Her mother, Laulu Fetaui, had entered Parliament in 1975 from the constituency of Lotofaga, following her husband's death. On Laulu Fetaui's retirement from politics Fiame Naomi contested the seat and was elected. 

She has held the seat since then. Although she is well known in Samoa having held a number of major portfolios including Justice, Women, Community and Social Development and Education, Sports and Culture, she has also drawn admiration from political leaders in the Pacific region and beyond

She has represented Samoa and the Pacific Islands on the Executive Board of U.N.E.S.C.O and the Board of Governors of the Commonwealth of Learning. 

She has served as the Pro-Chancellor and Chair of the University of the South Pacific (U.S.P) and also the Pacific Regional representative on the Commonwealth Women Parliamentarians (C.W.P) Steering Committee of the Commonwealth Parliamentarians’ Association.

She maintains strong ties with the Samoa National Council of Women (N.C.W) and the Inailau Women’s Leadership Network, both of which she has been a longstanding member. 

Previously, Fiame convened and led the Women in Leadership Advocacy (WinLA), a network of women Parliamentarians, Chief Executive Officers and Public Service Commissioners in Samoa.

As a voice of intelligence, reason and cooperation she has navigated the often stormy waters of the Human Rights Protection Party (H.R.P.P.) whilst earning the respect from the Prime Minister and the majority of the party members.

Her drive for the development of Samoa, her knowledge, honesty and ability to stay clear of party factions and her self-deprecating humour have stood her in good stead throughout her long career in politics.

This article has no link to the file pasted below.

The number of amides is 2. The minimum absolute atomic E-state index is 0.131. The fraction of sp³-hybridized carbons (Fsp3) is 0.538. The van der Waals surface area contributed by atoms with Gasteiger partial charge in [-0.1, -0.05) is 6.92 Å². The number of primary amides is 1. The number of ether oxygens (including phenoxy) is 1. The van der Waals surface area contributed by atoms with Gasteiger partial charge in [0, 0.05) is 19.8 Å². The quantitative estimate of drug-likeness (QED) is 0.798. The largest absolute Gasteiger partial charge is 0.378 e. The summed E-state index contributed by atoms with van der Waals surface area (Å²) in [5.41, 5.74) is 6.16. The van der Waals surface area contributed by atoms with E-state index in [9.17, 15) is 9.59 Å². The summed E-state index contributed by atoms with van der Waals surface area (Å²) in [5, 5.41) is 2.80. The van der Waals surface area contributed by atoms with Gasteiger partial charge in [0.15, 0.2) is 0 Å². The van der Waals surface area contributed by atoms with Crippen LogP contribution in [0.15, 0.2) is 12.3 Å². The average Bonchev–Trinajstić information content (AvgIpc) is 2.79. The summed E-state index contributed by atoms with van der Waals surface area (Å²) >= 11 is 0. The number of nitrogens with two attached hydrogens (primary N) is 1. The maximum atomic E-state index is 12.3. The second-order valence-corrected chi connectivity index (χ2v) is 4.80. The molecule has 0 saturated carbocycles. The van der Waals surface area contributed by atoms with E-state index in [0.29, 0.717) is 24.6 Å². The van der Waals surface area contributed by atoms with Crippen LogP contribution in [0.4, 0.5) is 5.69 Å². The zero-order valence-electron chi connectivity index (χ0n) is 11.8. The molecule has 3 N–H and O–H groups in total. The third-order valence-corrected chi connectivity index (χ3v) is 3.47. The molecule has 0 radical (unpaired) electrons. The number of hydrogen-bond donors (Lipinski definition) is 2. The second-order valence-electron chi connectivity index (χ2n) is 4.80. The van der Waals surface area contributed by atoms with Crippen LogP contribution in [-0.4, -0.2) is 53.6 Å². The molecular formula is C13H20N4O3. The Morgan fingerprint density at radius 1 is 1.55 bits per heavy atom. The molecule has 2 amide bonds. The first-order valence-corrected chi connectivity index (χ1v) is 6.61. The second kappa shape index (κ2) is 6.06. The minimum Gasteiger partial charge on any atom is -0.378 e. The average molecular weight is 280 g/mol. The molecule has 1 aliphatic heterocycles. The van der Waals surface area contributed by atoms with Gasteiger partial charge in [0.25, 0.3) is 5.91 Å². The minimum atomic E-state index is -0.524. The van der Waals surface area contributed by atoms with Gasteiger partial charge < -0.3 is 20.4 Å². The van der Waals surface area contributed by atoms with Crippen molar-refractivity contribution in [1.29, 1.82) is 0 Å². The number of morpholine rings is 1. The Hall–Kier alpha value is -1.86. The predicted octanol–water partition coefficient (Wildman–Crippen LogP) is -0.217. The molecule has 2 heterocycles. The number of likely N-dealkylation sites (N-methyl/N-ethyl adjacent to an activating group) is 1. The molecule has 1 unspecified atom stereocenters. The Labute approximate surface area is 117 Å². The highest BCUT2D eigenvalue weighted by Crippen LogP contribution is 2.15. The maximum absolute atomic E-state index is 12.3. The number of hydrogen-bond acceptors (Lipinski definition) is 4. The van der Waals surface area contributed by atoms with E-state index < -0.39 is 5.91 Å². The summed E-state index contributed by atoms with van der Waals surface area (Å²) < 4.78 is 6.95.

Her ability as a Chair to achieve the best objectives at crucial times whilst still observing the fa’aSamoa and considering differing points of view has evoked admiration from those who have worked with her. 

As the Minister of Education, some of the achievements she is particularly proud of the establishment of district schools, the introduction of Samoan as the language of introduction and the rationalisation of the tertiary sector. 

 “Only a few were able to get to the higher classes but now everyone can achieve the full 13 years – it’s that equity of access,” she said. 

 “Also the rationalisation of the tertiary sector because it’s very expensive…

you have to look at the whole education system where you don’t want one particular sector to suck all of it but we were rational about how we would develop education and (keep it) sustainable.”

The trick, said Fiame is to set goals and achieve them as you move ahead. 

One of the people who was on the University Council with her was Emeritus Professor, R Gerard Ward of the Australian National University, Canberra.

He had this to say: “In her role as Minister of Education Sports and Culture and Chair of N.U.S. from 1985-2002, the University went through major developments, expansion and increased capacity and quality. Her role in fostering these changes was crucial.      

She always allowed different views to be aired and for discussion to be detailed and free and for decisions to be reached with harmony. Her guidance was democratic and clear and she held the interests of students, staff and the broader community to be central. Under her guidance the University prospered, achieved great advances in education and innovation and contributed much to Samoa’s socio-economic development.”

And finally, “Fiame is undoubtedly one of the outstanding contributors to Samoa during its whole time as an independent nation as well as one of the most distinguished Pacific Islanders of recent decades.”

[Source: Samoa Observer, January 1st 2017]